Slow underlying growth and inflation are among the biggest challenges facing U.S. auto, home, and business insurers, according to the Insurance Information Institute’s (Triple-I’s) 2023 Economic Outlook.
Triple-I expect long-term growth to remain below 2 percent and long-term inflation to remain above 2.5%.
A recovery by year-end 2023 remains unlikely as the Fed continues its hawkish policy and bond yields increase.Dr. Michel Léonard, CBE, Chief Economist and Data Scientist, Triple-I
The Consumer Price Index is likely to decrease as pandemic supply chain disruptions ease, and commodity and energy prices reach a precarious war-time equilibrium.”
P&C Insurance Underlying Growth & Replacement Costs
The Outlook’s key takeaways:
- Property and casualty insurance, a category which includes U.S. carriers who underwrite auto, home, and business coverage, saw its cyclical underlying growth rebound fail to materialize in 2022’s second half as interest rate tightening depressed housing starts, corporate spending, and vehicle expenditures.
- Increases in P&C replacement costs (e.g., vehicle parts, housing construction materials) slowed down over 2022’s last two quarters but are up 40% since 2019.
- U.S. Gross Domestic Product (GDP) growth is likely to remain depressed for at least the next two quarters after the Federal Reserve shifted away from its hawkish stand on interest rates; the Fed’s three-year Consumer Price Index (CPI) expectations remain overly optimistic, Triple-I believes.
According to Beinsure Review, the US P&C industry recorded a net underwriting loss of $26.5 billion in 2022, worsening by $21.5 billion from the previous year.
The US insurers showed a substantial weakening of underwriting profitability over the year, with personal lines losses and the impact of Hurricane Ian causing its collective combined ratio to deteriorate to 102.7%, according to S&P Global Market Intelligence analysis.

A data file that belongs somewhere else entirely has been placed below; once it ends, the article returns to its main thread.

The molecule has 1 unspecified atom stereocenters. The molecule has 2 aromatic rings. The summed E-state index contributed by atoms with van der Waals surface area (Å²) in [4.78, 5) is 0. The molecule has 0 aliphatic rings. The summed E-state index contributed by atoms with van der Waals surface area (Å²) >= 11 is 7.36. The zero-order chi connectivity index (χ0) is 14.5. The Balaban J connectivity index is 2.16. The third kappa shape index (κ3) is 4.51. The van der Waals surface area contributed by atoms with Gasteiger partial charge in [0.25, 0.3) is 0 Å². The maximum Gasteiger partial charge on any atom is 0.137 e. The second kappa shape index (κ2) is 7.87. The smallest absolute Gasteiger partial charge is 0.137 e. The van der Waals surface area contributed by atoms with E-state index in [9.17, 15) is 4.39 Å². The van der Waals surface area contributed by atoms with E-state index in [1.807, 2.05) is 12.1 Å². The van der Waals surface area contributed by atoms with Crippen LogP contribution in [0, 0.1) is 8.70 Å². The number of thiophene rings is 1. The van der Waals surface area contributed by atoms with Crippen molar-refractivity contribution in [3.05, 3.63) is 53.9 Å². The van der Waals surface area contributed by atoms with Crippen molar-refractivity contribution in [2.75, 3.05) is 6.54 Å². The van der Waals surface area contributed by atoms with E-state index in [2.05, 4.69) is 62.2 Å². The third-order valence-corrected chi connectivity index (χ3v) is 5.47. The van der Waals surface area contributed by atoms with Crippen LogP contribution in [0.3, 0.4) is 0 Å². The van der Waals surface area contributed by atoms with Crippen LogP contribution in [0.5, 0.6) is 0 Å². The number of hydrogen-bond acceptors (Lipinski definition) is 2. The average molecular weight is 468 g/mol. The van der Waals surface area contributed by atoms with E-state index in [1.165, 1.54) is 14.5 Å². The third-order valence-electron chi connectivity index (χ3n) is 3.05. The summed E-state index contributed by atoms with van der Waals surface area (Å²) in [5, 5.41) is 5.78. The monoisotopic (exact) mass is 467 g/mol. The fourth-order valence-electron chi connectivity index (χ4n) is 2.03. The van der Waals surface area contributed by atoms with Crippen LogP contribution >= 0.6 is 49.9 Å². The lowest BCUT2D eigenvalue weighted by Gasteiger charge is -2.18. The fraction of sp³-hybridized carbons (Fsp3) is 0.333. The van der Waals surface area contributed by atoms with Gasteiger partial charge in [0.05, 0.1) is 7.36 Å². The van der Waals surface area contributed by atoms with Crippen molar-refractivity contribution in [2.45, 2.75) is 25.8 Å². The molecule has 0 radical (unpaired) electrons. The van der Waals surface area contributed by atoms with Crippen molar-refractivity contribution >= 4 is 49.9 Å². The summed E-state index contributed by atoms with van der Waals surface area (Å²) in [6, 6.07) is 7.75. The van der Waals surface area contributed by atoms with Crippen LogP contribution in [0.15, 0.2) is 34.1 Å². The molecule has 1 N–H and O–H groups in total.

8.4% growth in net earned premiums and a 21.4% decline in policyholder dividend were countered by a 13.9% increase in incurred losses and loss adjustment expenses and a 6.2% rise in other underwriting expenses.
The personal lines segment, specifically the auto lines of business, were considered to be primarily responsible for the decline in underwriting results.
The 20 percentage point (ppt) gap between personal and commercial insurance lines loss ratios in the first nine months of 2022 is likely to decrease in 2023 as personal lines rate increases gain momentum and the drivers of motor inflation decelerate.
U.S. GDP Growth and Inflation
The Triple-I is slightly more optimistic than the U.S. Federal Reserve when it comes to the U.S. Gross Domestic Product (GDP), forecasting the nation’s GDP to grow slightly above Fed expectations between 2023 and 2025.
The macroeconomic fundamentals for P&C insurers are forecast to be mixed for the balance of this year.
Property and casualty insurer net premiums written are forecast to continue to grow due to hard market conditions regardless of slowing underlying growthDale Porfilio, Chief Insurance Officer, Triple-I
Underwriting losses, however, are expected to persist, driven by challenging results in personal lines.
Net premiums written are premiums written after reinsurance transactions. A hard market is a seller’s market. It describes an environment is which insurance is expensive and in short supply.
The timeline of any recovery in insurance underlying growth will be dictated by Federal Reserve monetary policy and any shift away from tightening rates. As certainty over the timing of this change firms up, the cost of mortgages and other consumer loans will decrease, fueling underlying growth, especially for homeowners and personal auto.
Even though we expect economic fundamentals to improve throughout 2023, line-specific underwriting considerations will continue to depress performance.
For example, we expect personal auto underwriting trends, including adverse frequency and severity, to continue into 2023. Insurers underwrite specific risks, in various business lines, to charge the policyholder an appropriate premium for assuming the risk.
Insurer economic growth had generally been tracking below the nation’s overall Gross Domestic Product (GDP) since the start of the pandemic in 2020.
Impact of Natural Catastrophes for the P&C Insurance